To the Point
Your remarks about PowerPoint are right on! [“What’s the Point?” Peer to Peer, Nov. 15, 2001.] I don’t use PowerPoint at all (I don’t run Windows), but I know that presentations can be just as devoid of thinking when using StarOffice (a PowerPoint-compatible program that runs on Red Hat Linux). I have some other suggestions for rooting out the evil of mindless PowerPointers. First, encourage everybody to read The Visual Display of Quantitative Information by Edward Tufte (Graphics Press, 2001). This book is a tour de force on how well-presented information informs critical thinking, and how to spot the sloppy thinking (or worse, pure deceit) present in 90 percent of all graphics you see on a daily basis. In Tufte’s public lectures, he describes the information density spectrum and says, “At one end is PowerPoint?the lowest amount of data per square inch if you don’t include Pravda [the Soviet propaganda newspaper].”
There is value in creating a presentation that’s just bullet points, but the value is in the process of creating the presentation, not the presentation itself. What we do is pass out the presentation and then talk about all the issues we had to resolve to make the presentation appear as simple as it does. That makes for lively discussion.
I am sure that if you do start your Society for a PowerPoint-Free World, it will consist of citizens who are thoughtful, articulate and socially responsible when it comes to sharing ideas.
Who’s in Command?
When reading your article about the concept of a deputy CIO [“IT Takes Two,” Nov. 15, 2001], I was reminded of a parallel concept that has long been in operation in the U.S. Navy. Aboard ship, the executive officer (XO) fills a similar role to the deputy CIO. The XO keeps the ship operating from day to day, making sure all the necessary tasks are taken care of, while the captain concentrates on the overall mission of the ship. This works very well in practice, particularly when the two officers have complementary skills. For example, if the captain has an engineering background, it works best if the XO has an operations or weapons background. To extend this to the CIO/deputy CIO relationship, if the CIO has an application development background, then it would probably be best to select a deputy CIO that has a background in networking or operations.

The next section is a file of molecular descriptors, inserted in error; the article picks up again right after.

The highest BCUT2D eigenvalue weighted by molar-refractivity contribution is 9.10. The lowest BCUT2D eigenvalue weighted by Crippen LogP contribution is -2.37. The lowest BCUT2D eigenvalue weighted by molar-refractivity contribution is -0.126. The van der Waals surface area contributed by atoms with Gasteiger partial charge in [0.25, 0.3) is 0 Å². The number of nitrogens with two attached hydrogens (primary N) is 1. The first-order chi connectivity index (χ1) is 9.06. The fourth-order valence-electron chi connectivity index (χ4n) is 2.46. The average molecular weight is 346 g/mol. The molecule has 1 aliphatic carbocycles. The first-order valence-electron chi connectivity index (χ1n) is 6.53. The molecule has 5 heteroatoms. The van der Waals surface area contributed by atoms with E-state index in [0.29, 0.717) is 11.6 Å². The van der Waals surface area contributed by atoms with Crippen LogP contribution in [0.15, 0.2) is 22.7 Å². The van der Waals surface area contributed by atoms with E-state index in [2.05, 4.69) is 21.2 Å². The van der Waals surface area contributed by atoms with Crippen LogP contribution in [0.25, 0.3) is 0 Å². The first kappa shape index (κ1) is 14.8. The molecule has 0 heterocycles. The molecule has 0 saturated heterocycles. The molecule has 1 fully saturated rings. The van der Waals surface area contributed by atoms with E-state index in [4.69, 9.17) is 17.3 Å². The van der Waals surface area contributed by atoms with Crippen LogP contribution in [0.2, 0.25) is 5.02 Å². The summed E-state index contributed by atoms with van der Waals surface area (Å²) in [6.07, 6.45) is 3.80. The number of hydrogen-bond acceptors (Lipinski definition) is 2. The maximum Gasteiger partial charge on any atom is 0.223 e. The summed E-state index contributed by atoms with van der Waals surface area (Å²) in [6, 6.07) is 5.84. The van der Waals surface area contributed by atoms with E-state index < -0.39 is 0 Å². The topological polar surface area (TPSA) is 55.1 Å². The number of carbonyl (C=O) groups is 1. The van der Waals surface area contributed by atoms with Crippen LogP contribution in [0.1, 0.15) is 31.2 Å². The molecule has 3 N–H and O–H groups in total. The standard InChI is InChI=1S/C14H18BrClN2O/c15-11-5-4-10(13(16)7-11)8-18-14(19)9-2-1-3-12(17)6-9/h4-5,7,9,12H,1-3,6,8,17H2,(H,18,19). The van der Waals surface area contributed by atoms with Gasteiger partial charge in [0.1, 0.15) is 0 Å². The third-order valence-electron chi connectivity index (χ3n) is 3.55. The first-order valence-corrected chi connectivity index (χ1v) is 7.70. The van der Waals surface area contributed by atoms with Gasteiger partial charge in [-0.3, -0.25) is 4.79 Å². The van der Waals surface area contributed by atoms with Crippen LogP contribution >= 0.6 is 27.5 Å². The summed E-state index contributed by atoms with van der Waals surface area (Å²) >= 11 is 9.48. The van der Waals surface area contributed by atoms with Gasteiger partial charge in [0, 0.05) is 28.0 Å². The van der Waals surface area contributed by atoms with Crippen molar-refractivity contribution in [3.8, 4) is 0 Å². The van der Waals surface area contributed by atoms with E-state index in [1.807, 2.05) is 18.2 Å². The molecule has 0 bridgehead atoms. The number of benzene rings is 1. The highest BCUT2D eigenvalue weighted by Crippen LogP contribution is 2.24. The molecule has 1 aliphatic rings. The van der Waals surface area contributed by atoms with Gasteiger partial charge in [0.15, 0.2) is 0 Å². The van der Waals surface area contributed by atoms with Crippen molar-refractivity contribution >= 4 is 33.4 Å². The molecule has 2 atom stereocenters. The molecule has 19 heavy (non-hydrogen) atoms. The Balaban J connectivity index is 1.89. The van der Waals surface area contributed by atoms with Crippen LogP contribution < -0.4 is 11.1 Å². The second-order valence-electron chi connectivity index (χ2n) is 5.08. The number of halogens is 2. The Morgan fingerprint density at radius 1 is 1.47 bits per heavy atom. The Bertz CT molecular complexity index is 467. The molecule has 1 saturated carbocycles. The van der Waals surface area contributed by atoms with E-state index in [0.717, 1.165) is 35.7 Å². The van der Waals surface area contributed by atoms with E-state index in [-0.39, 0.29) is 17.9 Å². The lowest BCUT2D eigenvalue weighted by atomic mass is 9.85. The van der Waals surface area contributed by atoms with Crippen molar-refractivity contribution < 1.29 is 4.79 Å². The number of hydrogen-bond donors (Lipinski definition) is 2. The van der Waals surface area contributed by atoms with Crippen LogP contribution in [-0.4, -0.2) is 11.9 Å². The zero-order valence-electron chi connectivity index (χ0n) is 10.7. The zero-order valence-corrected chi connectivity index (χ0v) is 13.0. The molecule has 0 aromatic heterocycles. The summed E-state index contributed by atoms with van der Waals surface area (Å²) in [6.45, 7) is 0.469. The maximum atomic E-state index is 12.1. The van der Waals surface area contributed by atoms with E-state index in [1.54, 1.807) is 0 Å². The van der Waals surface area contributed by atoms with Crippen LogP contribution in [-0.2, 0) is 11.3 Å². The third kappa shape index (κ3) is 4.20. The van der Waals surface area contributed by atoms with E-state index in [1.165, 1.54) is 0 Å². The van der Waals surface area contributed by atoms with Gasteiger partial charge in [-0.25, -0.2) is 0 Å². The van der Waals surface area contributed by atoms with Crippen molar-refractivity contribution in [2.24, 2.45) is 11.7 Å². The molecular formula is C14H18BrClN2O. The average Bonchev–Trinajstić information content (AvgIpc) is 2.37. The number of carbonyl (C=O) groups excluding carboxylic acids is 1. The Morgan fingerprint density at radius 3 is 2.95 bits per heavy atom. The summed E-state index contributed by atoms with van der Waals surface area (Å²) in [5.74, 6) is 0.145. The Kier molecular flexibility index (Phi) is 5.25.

Director of Networks
At my company, one of the largest IT shops in health care, the thought of being able to afford a deputy CIO didn’t seem to make sense. After all, health care has not been the most progressive area for IT leadership innovation. However, we currently find ourselves looking for a system support CIO. We have a centralized data center model for our 30 hospitals and found that having someone besides the CIO (myself) run 400 full-time IT employees and the operations center would be cost-effective.
Having a CIO who is specifically looking for problem prevention, reliability and other uptime measurements will pay for a second in command. We have had our position posted now for three weeks, and the biggest problem we have had is CIOs asking, “Is this a demotion?”
When the average CIO in health-care hospitals has a staff of less than 60, stepping into a second-in-command position with a shop of more than 400 is not a demotion!
Vice President of IS and CIO